No Good Duke Goes Unpunished, the third novel in RITA-winner Sarah MacLean’s Rules of Scoundrels quartet, brings us the story of Temple, a duke marked by scandal. He’s known as the Killer Duke because 12 years ago, he woke up covered in blood in the bed of his father’s beautiful, young fiancée. Everyone presumed that he murdered her, though her body was never found. Now, a notorious fighter and co-owner of the infamous Fallen Angel gaming hell, Temple is stunned when Miss Mara Lowe, the woman he is believed to have murdered, shows up on his doorstep ready to bargain with him. If he forgives her brother’s gambling debts, she will show herself in society, proving that he isn’t a murderer. MacLean writes sexy historical romance with wit, warmth and a modern sensibility. The book ends with the revelation of a shocking secret about the identity of Chase, the fourth partner in the Fallen Angel. That secret will leave readers desperate to read the final novel in the series!
Soviet Russian cooking may conjure up images of boiled cabbage and overcooked potatoes, but Anya von Bremzen’s fascinating food memoir Mastering the Art of Soviet Cooking: A Memoir of Food and Longing reveals a much more rich and flavorful history as it pertains to Soviet-era dishes. As von Bremzen, a food writer, muses in the prologue: “All happy food memories are alike; all unhappy food memories are unhappy after their own fashion.” Following this sentiment, von Bremzen travels between past and present as she and her mother cook and recreate both the supreme and humble food concoctions relational to their homeland’s state of being. There’s the pre-Bolshevik Revolution richness where dishes boast complex flavors and labor-intensive preparation, the uniformity of Lenin’s new Soviet model when blandness and simplicity prevailed, the starvation years of the Stalin- and World War II-eras which lay bare the “recipes” created solely for survival, and the “Thaw” of the 1950s and 1960s when food began to reappear but scarcity still ruled. In the book’s final chapter, aptly titled “Putin on the Ritz,” the author sees through a 21st century lens the Moscow life of her childhood in all its small pleasures and shortcomings.
Von Bremzen and her mother Larissa emigrated to the U.S. in 1974, but not before Anya had a chance to experience both the deprivations and the decadence of Soviet food distribution, depending on one’s connections and/or status as nomenklatura (Communist party appointees). Von Bremzen’s writing is at times dense yet always saturated with flavorful layers, much like the kulebiaka, or fish pie, which dominates much of the first chapter with tales of its preparation. At the end are recipes for some of the dishes discussed, one from each decade, so readers can experience firsthand a taste of history. Russophiles and foodies alike shouldn’t miss this hidden gem which shows how a country’s complex history and its food are intricately connected, and as a result become equally important to its cultural identity.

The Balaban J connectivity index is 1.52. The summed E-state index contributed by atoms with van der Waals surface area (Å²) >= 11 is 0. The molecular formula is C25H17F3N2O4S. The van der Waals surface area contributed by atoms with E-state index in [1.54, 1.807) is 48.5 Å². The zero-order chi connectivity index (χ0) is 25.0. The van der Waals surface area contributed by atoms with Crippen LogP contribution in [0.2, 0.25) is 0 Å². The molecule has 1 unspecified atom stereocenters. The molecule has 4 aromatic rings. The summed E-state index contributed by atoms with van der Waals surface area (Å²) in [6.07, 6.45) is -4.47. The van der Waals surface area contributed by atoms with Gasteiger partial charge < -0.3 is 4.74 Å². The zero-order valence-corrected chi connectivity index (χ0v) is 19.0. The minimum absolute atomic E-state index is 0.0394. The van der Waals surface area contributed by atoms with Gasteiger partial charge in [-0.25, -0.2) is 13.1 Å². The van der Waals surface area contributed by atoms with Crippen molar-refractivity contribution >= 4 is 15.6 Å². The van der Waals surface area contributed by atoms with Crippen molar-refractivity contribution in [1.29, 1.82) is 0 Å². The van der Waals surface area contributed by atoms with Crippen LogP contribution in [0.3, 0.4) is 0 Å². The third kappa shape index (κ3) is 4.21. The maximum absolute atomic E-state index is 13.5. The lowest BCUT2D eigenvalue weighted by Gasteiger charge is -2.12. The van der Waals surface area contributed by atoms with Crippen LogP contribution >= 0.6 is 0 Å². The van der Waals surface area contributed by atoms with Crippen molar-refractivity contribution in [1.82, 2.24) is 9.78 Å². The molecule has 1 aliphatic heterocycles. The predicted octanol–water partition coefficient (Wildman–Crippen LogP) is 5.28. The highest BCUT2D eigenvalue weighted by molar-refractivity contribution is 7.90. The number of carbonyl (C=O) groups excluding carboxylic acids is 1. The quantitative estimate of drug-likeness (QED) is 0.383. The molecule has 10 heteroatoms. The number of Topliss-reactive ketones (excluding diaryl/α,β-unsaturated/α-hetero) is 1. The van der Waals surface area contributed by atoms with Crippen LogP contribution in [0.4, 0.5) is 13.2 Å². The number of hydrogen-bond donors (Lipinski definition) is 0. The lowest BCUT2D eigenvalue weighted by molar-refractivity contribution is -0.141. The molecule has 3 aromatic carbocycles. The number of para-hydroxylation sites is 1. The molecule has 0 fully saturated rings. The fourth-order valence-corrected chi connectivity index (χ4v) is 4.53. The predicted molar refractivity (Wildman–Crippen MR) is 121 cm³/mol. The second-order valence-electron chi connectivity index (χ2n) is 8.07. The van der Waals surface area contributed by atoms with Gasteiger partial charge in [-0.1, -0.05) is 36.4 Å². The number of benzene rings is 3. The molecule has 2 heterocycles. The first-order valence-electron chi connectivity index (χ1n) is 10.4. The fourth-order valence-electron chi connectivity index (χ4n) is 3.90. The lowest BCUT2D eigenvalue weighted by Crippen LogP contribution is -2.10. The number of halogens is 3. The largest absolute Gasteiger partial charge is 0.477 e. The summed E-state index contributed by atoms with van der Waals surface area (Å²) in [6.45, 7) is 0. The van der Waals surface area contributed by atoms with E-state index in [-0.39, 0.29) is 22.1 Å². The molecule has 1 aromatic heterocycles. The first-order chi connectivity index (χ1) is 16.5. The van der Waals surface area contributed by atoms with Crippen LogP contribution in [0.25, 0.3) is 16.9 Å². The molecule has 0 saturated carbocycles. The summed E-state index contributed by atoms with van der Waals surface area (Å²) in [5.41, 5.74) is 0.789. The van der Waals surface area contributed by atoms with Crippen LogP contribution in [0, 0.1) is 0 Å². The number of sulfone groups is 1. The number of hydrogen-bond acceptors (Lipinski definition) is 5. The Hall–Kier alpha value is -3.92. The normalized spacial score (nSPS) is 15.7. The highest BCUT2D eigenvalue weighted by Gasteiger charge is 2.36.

We don’t expect very much from babies. They are supposed to be cute and cuddly but almost everything else has to be done for them. They can’t walk, talk, eat without assistance or clean up after themselves. And when one does something ridiculous it’s almost natural to say, “Oh, they don’t know any better; they’re just a baby.” But what if, in some ways, they did know better? In his new book Just Babies: The Origins of Good and Evil, Paul Bloom, professor of psychology at Yale, would argue that they do.
Through his research at Yale and consulting the research of others, Bloom has found that even very small babies as young as three months have a moral compass, a sense of right and wrong, that they use to evaluate the people and the world around them. This sense, acquired at such a young age or perhaps even innate, can influence the moral development of a person through adulthood. But this nascent morality has its limits. Bloom describes how babies and young children are also less compassionate towards strangers and develop cultural biases that can lead to such negative behaviors as bigotry and indifference in the face of suffering.
Though his research is very new and his conclusions contain a fair bit of supposition, Bloom makes a very persuasive argument that our moral development and sense of justice is established at an astonishingly young age, and that it affects us throughout our lives. This is a great pick for those interested in evolutionary biology, psychology, childhood development or the study of ethics.